Posted by *Curbie* on July 8, 2009, 2:51 am

wrote:

*>Well the 'math' goes along these lines (pun intended:-).*

*>Looking at the straight line where the wire is originally and the wire *

*>position after it's deflected, and draw a line perpendicular from the *

*>mid-point over to the original line of the wire. We have a right *

*>triangle with one leg's length 1/2 inch and the other leg's length 20 *

*>inches and the hypotenuse is the wire. With such a long narrow *

*>triangle, we can approximate the length of the hypotenuse as also being *

*>20 inches. And the sin of that narrow angle is the opposite over *

*>hypotenuse so we have (0.5)/20 = 1/40.*

*>The tension in the wire is pulling at a very shallow angle, trying to *

*>straighten out. So the sideways force created by the tension in the *

*>wire is X*sin(angle) = X/40.*

*>Looking at the whole thing you can see that it is symmetrical and there *

*>is a second triangle formed on the other side of the point where the *

*>scale attaches. The tension in *that* segment of wire is also 'X' and *

*>it also is creating a side force of X/40.*

*>So these two sections of wire are creating a side force of X/40 + X/40 *

*>or X/20. And that side force is exactly countered by the pull on the scale.*

*>So working it the other way around, the pull on the scale times 20 *

*>equals the tension in the wire.*

*>daestrom*

daestrom,

Thanks for the easy to understand explaination; it's going to save me

a lot of time!

Mike & Tim had me headed down the right track, thank you two also.

Curbie

Posted by *Richardson* on July 6, 2009, 3:33 am

*> This guy outlines a simple tension meter you can build it yourself for*

*> about $.00*

*>*

*
http://www1.foragebeef.ca/ $foragebeef/frgebeef.nsf/all/frg35/$FILE/fencetension.pdf*
*> It's for wire and not cable in which I'm interested in but the idea is*

*> pretty simple:*

*> Two wire guides 40" apart, deflect the wire with a spring scale ½*

*> inch, multiply the scale reading by 20 to determine the amount of*

*> tension on the wire.*

*> I know this has no direct value with cables with 1000's of pounds of*

*> tension (like guys), but I was wondering if anyone knows or can point*

*> me to the math behind the idea?*

*> Thanks,*

*> Curbie*

Curbie,

Let me teach you something, Motor and Generator use Permanent magnet are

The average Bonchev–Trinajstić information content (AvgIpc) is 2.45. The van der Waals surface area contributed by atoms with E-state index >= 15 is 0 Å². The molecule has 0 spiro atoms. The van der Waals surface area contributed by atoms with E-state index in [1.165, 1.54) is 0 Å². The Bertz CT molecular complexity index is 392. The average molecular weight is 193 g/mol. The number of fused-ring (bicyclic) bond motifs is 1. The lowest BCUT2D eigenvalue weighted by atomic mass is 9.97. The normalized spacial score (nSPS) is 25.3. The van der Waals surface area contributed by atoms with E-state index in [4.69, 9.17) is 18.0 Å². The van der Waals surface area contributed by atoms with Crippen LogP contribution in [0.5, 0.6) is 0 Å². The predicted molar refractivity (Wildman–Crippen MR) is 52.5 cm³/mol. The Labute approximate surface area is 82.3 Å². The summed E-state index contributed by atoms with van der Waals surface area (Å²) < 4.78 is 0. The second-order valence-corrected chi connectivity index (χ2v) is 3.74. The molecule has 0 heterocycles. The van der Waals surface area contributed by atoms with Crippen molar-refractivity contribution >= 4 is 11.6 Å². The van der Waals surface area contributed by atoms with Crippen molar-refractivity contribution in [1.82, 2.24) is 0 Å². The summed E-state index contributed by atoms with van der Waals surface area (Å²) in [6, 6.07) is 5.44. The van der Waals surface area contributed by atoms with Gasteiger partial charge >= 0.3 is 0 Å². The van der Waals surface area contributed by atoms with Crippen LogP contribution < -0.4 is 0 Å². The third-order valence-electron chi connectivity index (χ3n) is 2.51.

the same. That's what they use blocking diode to control the current flow.

Don't be picky, learn the core of science and stop fooling around with the

two dead animals in this group or you will be infected like them.

Regards.

Posted by *daestrom* on July 7, 2009, 10:26 pm

Richardson wrote:

*>> This guy outlines a simple tension meter you can build it yourself for*

*>> about $.00*

*>>*

*
http://www1.foragebeef.ca/ $foragebeef/frgebeef.nsf/all/frg35/$FILE/fencetension.pdf*
*>>*

*>> It's for wire and not cable in which I'm interested in but the idea is*

*>> pretty simple:*

*>>*

*>> Two wire guides 40" apart, deflect the wire with a spring scale ½*

*>> inch, multiply the scale reading by 20 to determine the amount of*

*>> tension on the wire.*

*>>*

*>> I know this has no direct value with cables with 1000's of pounds of*

*>> tension (like guys), but I was wondering if anyone knows or can point*

*>> me to the math behind the idea?*

*>>*

*>> Thanks,*

*>>*

*>> Curbie*

*>>*

*> *

*> *

*> *

*> Curbie,*

*> *

*> Let me teach you something, Motor and Generator use Permanent magnet are *

*> the same. That's what they use blocking diode to control the current flow. *

*> Don't be picky, learn the core of science and stop fooling around with the *

*> two dead animals in this group or you will be infected like them.*

*> *

Ah, you've proven that you can't read the original poster's message. (or

you can't figure out how to use your news reader)

daestrom

>Well the 'math' goes along these lines (pun intended:-).>Looking at the straight line where the wire is originally and the wire>position after it's deflected, and draw a line perpendicular from the>mid-point over to the original line of the wire. We have a right>triangle with one leg's length 1/2 inch and the other leg's length 20>inches and the hypotenuse is the wire. With such a long narrow>triangle, we can approximate the length of the hypotenuse as also being>20 inches. And the sin of that narrow angle is the opposite over>hypotenuse so we have (0.5)/20 = 1/40.>The tension in the wire is pulling at a very shallow angle, trying to>straighten out. So the sideways force created by the tension in the>wire is X*sin(angle) = X/40.>Looking at the whole thing you can see that it is symmetrical and there>is a second triangle formed on the other side of the point where the>scale attaches. The tension in *that* segment of wire is also 'X' and>it also is creating a side force of X/40.>So these two sections of wire are creating a side force of X/40 + X/40>or X/20. And that side force is exactly countered by the pull on the scale.>So working it the other way around, the pull on the scale times 20>equals the tension in the wire.>daestrom